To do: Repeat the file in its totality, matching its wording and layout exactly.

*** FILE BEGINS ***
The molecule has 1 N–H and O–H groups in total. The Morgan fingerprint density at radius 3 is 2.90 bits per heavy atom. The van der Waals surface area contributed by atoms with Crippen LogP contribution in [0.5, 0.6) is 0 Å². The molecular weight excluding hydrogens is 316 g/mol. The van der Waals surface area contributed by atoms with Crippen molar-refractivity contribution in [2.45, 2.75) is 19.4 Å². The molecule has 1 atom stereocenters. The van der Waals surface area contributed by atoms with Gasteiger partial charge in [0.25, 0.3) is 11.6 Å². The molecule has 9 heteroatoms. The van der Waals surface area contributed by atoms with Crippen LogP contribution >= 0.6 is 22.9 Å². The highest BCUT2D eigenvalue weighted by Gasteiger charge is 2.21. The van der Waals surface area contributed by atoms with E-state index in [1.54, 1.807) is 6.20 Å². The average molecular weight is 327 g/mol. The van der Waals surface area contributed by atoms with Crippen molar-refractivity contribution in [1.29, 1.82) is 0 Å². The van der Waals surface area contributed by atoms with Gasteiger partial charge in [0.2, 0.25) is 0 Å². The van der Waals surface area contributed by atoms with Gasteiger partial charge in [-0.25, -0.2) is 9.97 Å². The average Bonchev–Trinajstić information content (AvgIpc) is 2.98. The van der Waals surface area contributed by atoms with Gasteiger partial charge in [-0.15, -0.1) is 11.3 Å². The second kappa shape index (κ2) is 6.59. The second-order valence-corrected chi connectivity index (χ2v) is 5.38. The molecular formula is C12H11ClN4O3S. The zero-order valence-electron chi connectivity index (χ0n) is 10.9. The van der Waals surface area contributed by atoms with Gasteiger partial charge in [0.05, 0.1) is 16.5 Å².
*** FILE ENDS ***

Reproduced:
The molecule has 1 N–H and O–H groups in total. The Morgan fingerprint density at radius 3 is 2.90 bits per heavy atom. The van der Waals surface area contributed by atoms with Crippen LogP contribution in [0.5, 0.6) is 0 Å². The molecular weight excluding hydrogens is 316 g/mol. The van der Waals surface area contributed by atoms with Crippen molar-refractivity contribution in [2.45, 2.75) is 19.4 Å². The molecule has 1 atom stereocenters. The van der Waals surface area contributed by atoms with Gasteiger partial charge in [0.25, 0.3) is 11.6 Å². The molecule has 9 heteroatoms. The van der Waals surface area contributed by atoms with Crippen LogP contribution >= 0.6 is 22.9 Å². The highest BCUT2D eigenvalue weighted by Gasteiger charge is 2.21. The van der Waals surface area contributed by atoms with E-state index in [1.54, 1.807) is 6.20 Å². The average molecular weight is 327 g/mol. The van der Waals surface area contributed by atoms with Crippen molar-refractivity contribution in [1.29, 1.82) is 0 Å². The van der Waals surface area contributed by atoms with Gasteiger partial charge in [0.2, 0.25) is 0 Å². The van der Waals surface area contributed by atoms with Gasteiger partial charge in [-0.25, -0.2) is 9.97 Å². The average Bonchev–Trinajstić information content (AvgIpc) is 2.98. The van der Waals surface area contributed by atoms with Gasteiger partial charge in [-0.15, -0.1) is 11.3 Å². The second kappa shape index (κ2) is 6.59. The second-order valence-corrected chi connectivity index (χ2v) is 5.38. The molecular formula is C12H11ClN4O3S. The zero-order valence-electron chi connectivity index (χ0n) is 10.9. The van der Waals surface area contributed by atoms with Gasteiger partial charge in [0.05, 0.1) is 16.5 Å².